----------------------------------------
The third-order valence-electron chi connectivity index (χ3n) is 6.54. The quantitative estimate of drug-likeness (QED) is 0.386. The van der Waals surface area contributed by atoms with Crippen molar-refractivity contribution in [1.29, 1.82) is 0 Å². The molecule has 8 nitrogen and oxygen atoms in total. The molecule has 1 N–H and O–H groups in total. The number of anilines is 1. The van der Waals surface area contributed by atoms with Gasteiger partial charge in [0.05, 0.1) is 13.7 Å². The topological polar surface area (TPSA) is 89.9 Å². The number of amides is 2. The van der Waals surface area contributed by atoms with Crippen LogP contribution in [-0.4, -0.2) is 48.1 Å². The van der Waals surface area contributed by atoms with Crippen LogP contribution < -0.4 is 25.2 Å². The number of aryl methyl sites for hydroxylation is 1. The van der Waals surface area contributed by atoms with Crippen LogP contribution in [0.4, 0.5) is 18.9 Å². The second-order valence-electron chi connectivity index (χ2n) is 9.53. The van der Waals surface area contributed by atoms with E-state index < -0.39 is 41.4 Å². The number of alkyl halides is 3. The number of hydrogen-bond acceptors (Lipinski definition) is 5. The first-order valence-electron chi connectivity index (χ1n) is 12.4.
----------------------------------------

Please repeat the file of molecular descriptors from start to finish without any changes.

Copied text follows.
The third-order valence-electron chi connectivity index (χ3n) is 6.54. The quantitative estimate of drug-likeness (QED) is 0.386. The van der Waals surface area contributed by atoms with Crippen molar-refractivity contribution in [1.29, 1.82) is 0 Å². The molecule has 8 nitrogen and oxygen atoms in total. The molecule has 1 N–H and O–H groups in total. The number of anilines is 1. The van der Waals surface area contributed by atoms with Gasteiger partial charge in [0.05, 0.1) is 13.7 Å². The topological polar surface area (TPSA) is 89.9 Å². The number of amides is 2. The van der Waals surface area contributed by atoms with Crippen LogP contribution in [-0.4, -0.2) is 48.1 Å². The van der Waals surface area contributed by atoms with Crippen LogP contribution < -0.4 is 25.2 Å². The number of aryl methyl sites for hydroxylation is 1. The van der Waals surface area contributed by atoms with Crippen LogP contribution in [0.4, 0.5) is 18.9 Å². The second-order valence-electron chi connectivity index (χ2n) is 9.53. The van der Waals surface area contributed by atoms with E-state index < -0.39 is 41.4 Å². The number of alkyl halides is 3. The number of hydrogen-bond acceptors (Lipinski definition) is 5. The first-order valence-electron chi connectivity index (χ1n) is 12.4.